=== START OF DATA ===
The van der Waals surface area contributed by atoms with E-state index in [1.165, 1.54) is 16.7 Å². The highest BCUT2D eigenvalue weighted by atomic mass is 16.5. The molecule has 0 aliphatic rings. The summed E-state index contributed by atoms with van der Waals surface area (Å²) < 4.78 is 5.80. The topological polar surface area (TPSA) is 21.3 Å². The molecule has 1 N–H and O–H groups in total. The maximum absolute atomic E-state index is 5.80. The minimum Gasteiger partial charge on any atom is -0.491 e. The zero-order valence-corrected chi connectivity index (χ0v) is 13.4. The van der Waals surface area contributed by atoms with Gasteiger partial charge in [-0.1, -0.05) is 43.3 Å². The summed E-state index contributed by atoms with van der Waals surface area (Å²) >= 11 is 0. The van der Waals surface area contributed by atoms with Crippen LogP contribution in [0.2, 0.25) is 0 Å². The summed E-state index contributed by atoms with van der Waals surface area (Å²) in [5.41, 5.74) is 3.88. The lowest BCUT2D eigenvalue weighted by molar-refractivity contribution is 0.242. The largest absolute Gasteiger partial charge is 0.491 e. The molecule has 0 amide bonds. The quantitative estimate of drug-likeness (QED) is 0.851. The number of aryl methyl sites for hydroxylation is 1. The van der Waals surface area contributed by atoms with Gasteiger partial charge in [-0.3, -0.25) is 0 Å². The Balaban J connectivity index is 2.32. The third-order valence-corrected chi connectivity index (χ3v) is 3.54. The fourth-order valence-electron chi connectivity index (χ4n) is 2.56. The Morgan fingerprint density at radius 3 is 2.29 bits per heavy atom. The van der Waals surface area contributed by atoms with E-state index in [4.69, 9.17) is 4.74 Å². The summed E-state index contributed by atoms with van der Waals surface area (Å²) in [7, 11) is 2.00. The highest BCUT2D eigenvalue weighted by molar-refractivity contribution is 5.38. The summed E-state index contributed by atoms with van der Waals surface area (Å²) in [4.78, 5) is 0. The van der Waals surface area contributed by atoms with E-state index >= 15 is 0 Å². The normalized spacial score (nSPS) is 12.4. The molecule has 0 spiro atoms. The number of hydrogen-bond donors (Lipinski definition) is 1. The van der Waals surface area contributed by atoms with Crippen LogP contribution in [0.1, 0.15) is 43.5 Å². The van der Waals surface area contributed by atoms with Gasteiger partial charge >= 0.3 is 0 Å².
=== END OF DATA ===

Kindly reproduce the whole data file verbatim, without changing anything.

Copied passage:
The van der Waals surface area contributed by atoms with E-state index in [1.165, 1.54) is 16.7 Å². The highest BCUT2D eigenvalue weighted by atomic mass is 16.5. The molecule has 0 aliphatic rings. The summed E-state index contributed by atoms with van der Waals surface area (Å²) < 4.78 is 5.80. The topological polar surface area (TPSA) is 21.3 Å². The molecule has 1 N–H and O–H groups in total. The maximum absolute atomic E-state index is 5.80. The minimum Gasteiger partial charge on any atom is -0.491 e. The zero-order valence-corrected chi connectivity index (χ0v) is 13.4. The van der Waals surface area contributed by atoms with Gasteiger partial charge in [-0.1, -0.05) is 43.3 Å². The summed E-state index contributed by atoms with van der Waals surface area (Å²) >= 11 is 0. The van der Waals surface area contributed by atoms with Crippen LogP contribution in [0.2, 0.25) is 0 Å². The summed E-state index contributed by atoms with van der Waals surface area (Å²) in [5.41, 5.74) is 3.88. The lowest BCUT2D eigenvalue weighted by molar-refractivity contribution is 0.242. The largest absolute Gasteiger partial charge is 0.491 e. The molecule has 0 amide bonds. The quantitative estimate of drug-likeness (QED) is 0.851. The number of aryl methyl sites for hydroxylation is 1. The van der Waals surface area contributed by atoms with Gasteiger partial charge in [-0.3, -0.25) is 0 Å². The Balaban J connectivity index is 2.32. The third-order valence-corrected chi connectivity index (χ3v) is 3.54. The fourth-order valence-electron chi connectivity index (χ4n) is 2.56. The Morgan fingerprint density at radius 3 is 2.29 bits per heavy atom. The van der Waals surface area contributed by atoms with E-state index in [4.69, 9.17) is 4.74 Å². The summed E-state index contributed by atoms with van der Waals surface area (Å²) in [7, 11) is 2.00. The highest BCUT2D eigenvalue weighted by molar-refractivity contribution is 5.38. The summed E-state index contributed by atoms with van der Waals surface area (Å²) in [4.78, 5) is 0. The van der Waals surface area contributed by atoms with E-state index >= 15 is 0 Å². The normalized spacial score (nSPS) is 12.4. The molecule has 0 spiro atoms. The number of hydrogen-bond donors (Lipinski definition) is 1. The van der Waals surface area contributed by atoms with Crippen LogP contribution in [0.1, 0.15) is 43.5 Å². The van der Waals surface area contributed by atoms with Gasteiger partial charge >= 0.3 is 0 Å².